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Sunday, November 7, 1999

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It’s army, once again

THIS refers to the article: "It’s army, once again" by Syed Nooruzzaman (October 24).

The Pakistan army has always had a strong position on the political horizon of Pakistan and whenever this position is threatened, it has resorted to a coup.

This is the sixth army coup since 1947. Although Pakistan army has now assumed direct power, indirectly it has always been there. It is rather unfortunate that Pakistan army is becoming a fundamentalist state.

India should expect a stepping up of the proxy violence in J & K as the Pak army under Gen Musharraf has had a closer nexus with the armed wings of fundamentalist organisations.


Christ’s visit

Apropos of "Did Christ visit India?" by Gurmukh Singh Sandhu (October 17), historians feel that the existence of the Jewish-style tomb of Yuzasaf, "a prophet of peace" who came from a foreign land, which is located in Rauzabal in Srinagar, is a proof that Christ visited Kashmir.

The striking similarity between the names Yuzasaf and Yusu (a Hebrew version of Jesus) as well as their teachings, suggests that Yuzasaf and Jesus were one and the same person.

The Five Muftis of the Mughal court gave a document to a person named Rahim Khan appointing him the caretaker of the tomb of Prophet Yuzasaf, who migrated to Srinagar in King Gopalatta’s reign.

A French author’s book The Serpent of Paradise mentions a legend that Christ was in Kashmir or Kashir (‘Ka’ meaning same as and ‘Shir’ meaning Segria).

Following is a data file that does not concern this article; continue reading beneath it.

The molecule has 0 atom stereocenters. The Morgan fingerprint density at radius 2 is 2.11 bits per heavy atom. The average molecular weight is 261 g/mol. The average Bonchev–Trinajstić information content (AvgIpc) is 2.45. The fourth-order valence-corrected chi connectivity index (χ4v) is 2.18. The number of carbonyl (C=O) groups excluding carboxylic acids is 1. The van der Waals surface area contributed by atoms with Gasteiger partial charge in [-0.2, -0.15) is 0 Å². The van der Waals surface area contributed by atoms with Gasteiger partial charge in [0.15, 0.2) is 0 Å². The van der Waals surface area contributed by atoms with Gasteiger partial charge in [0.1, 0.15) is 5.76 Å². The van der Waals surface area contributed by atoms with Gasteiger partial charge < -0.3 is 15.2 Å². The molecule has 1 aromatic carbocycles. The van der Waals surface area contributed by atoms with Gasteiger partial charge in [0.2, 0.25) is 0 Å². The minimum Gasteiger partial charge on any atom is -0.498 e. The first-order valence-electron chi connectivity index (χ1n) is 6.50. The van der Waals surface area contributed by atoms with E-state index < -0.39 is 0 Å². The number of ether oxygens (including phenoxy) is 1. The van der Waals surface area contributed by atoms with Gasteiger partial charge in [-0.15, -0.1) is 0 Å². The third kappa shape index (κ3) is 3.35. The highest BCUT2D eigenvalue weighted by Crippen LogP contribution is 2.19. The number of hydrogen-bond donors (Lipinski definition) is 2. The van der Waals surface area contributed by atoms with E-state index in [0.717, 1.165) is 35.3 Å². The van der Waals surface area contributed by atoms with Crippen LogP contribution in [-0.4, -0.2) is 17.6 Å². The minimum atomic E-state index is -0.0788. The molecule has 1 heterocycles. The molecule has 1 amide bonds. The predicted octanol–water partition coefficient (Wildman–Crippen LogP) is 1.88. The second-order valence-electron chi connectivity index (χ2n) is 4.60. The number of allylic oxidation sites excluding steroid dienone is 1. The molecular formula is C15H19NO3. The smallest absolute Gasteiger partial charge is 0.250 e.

Bhavishega Mehapurana, an ancient Sanskrit text written by Vyasa, describes Yuzasaf as Yussbaota, a fair-complexioned holy man who wore white clothes and travelled from one place to another, lest he be recognised and prosecuted.

Even Buddhists identify their reformer Avalokitesvara as Christ who died at the age of 112, being buried in the tomb of Yuzasaf in Srinagar.



We’ve had important India personalities who spoke of Jesus Christ visiting India. One, as mentioned in the article was Shri Sathya Sai Baba. Another was Shri Osho Rajneesh. This concept came from Christ’s earlier visit to India. Osho also said that Christ once again came to India and also died in India in Kashmir, where his tombstone, with inscriptions in Hebrew, still exists in Pahalgam.



This refers to Taru Bahl’s article "Sincerity leads to success" (October 24), Sincerity pays, but not always. Welcome are the virtues of sincerity and devotion, but what if they give rise to agony and exploitation? In offices we have seen that sincere employees are over-worked, while the less sincere ones get away with little or no work.

Look at the politicians, for instance, who are hypocrites. They thrive on the innocent. The ministers make millions but their secretaries and subordinates get involved for nothing. Is this the reward for sincerity?

Those who are sincere ultimately gain. They are respected in society and live a life which is worth-living. On the contrary those who are not sincere or those who merely profess sincerity are despised and lead a life of seclusion.



Sincerity should be total and absolute. If we are not sincere, we are bound to fail. Whie doing anything, put in a sincere effort. Sincerity doesn’t prompt one to ask ‘what should be done?’ The decent thing is done by instinct, without much of a fuss. Sincerity is as essential as purity, patience and perseverance to success.


King consumer

This refers to "Consumer can be King" by M.R. Pai (October 24). Consumers are still not aware of consumer protection laws. This information can be provided by voluntary groups. However such groups are rare.

More often than not the concessions made are a ploy to keep the consumer quiet and avoid adverse publicity. When it comes to essential commodities, public distribution system, utility service etc, it is the policies, which cannot be taken up in consumer courts, that are at fault.

The average consumer is still far from being a ‘king’ Despite the vigilance and some heartening decisions, consumers courts still have a long way to go.


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